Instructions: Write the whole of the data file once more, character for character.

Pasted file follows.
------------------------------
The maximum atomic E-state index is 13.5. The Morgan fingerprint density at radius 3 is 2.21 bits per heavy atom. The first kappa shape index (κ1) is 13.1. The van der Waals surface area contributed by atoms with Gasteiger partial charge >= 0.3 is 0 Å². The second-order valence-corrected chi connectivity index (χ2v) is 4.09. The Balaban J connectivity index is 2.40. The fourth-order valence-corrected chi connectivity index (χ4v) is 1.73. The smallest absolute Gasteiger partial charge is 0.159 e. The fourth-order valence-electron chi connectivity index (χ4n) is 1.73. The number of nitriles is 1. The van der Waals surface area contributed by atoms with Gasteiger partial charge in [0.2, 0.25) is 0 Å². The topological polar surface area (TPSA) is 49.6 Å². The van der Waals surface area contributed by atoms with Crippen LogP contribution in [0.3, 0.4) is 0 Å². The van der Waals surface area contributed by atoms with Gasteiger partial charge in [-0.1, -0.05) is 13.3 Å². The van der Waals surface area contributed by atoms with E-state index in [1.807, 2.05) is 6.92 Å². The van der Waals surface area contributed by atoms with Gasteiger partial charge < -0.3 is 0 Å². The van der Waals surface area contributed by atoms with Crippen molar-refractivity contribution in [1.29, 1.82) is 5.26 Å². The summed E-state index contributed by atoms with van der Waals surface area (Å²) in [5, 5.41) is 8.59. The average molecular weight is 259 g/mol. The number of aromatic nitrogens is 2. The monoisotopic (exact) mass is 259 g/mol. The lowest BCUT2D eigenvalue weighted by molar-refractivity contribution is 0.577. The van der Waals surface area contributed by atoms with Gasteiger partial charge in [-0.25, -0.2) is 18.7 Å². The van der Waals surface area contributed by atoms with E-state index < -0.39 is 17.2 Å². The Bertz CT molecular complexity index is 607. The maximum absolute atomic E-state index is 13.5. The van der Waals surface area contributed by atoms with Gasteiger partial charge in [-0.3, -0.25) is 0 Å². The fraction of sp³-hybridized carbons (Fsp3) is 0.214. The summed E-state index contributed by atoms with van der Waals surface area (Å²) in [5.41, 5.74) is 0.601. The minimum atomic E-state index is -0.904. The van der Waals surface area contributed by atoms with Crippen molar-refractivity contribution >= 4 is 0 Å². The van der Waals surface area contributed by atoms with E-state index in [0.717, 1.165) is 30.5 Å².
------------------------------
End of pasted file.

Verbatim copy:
The maximum atomic E-state index is 13.5. The Morgan fingerprint density at radius 3 is 2.21 bits per heavy atom. The first kappa shape index (κ1) is 13.1. The van der Waals surface area contributed by atoms with Gasteiger partial charge >= 0.3 is 0 Å². The second-order valence-corrected chi connectivity index (χ2v) is 4.09. The Balaban J connectivity index is 2.40. The fourth-order valence-corrected chi connectivity index (χ4v) is 1.73. The smallest absolute Gasteiger partial charge is 0.159 e. The fourth-order valence-electron chi connectivity index (χ4n) is 1.73. The number of nitriles is 1. The van der Waals surface area contributed by atoms with Gasteiger partial charge in [0.2, 0.25) is 0 Å². The topological polar surface area (TPSA) is 49.6 Å². The van der Waals surface area contributed by atoms with Crippen LogP contribution in [0.3, 0.4) is 0 Å². The van der Waals surface area contributed by atoms with Gasteiger partial charge in [-0.1, -0.05) is 13.3 Å². The van der Waals surface area contributed by atoms with E-state index in [1.807, 2.05) is 6.92 Å². The van der Waals surface area contributed by atoms with Gasteiger partial charge < -0.3 is 0 Å². The van der Waals surface area contributed by atoms with Crippen molar-refractivity contribution in [1.29, 1.82) is 5.26 Å². The summed E-state index contributed by atoms with van der Waals surface area (Å²) in [5, 5.41) is 8.59. The average molecular weight is 259 g/mol. The number of aromatic nitrogens is 2. The monoisotopic (exact) mass is 259 g/mol. The lowest BCUT2D eigenvalue weighted by molar-refractivity contribution is 0.577. The van der Waals surface area contributed by atoms with Gasteiger partial charge in [-0.25, -0.2) is 18.7 Å². The van der Waals surface area contributed by atoms with E-state index < -0.39 is 17.2 Å². The Bertz CT molecular complexity index is 607. The maximum absolute atomic E-state index is 13.5. The van der Waals surface area contributed by atoms with Gasteiger partial charge in [-0.3, -0.25) is 0 Å². The fraction of sp³-hybridized carbons (Fsp3) is 0.214. The summed E-state index contributed by atoms with van der Waals surface area (Å²) in [5.41, 5.74) is 0.601. The minimum atomic E-state index is -0.904. The van der Waals surface area contributed by atoms with Crippen molar-refractivity contribution >= 4 is 0 Å². The van der Waals surface area contributed by atoms with E-state index in [0.717, 1.165) is 30.5 Å².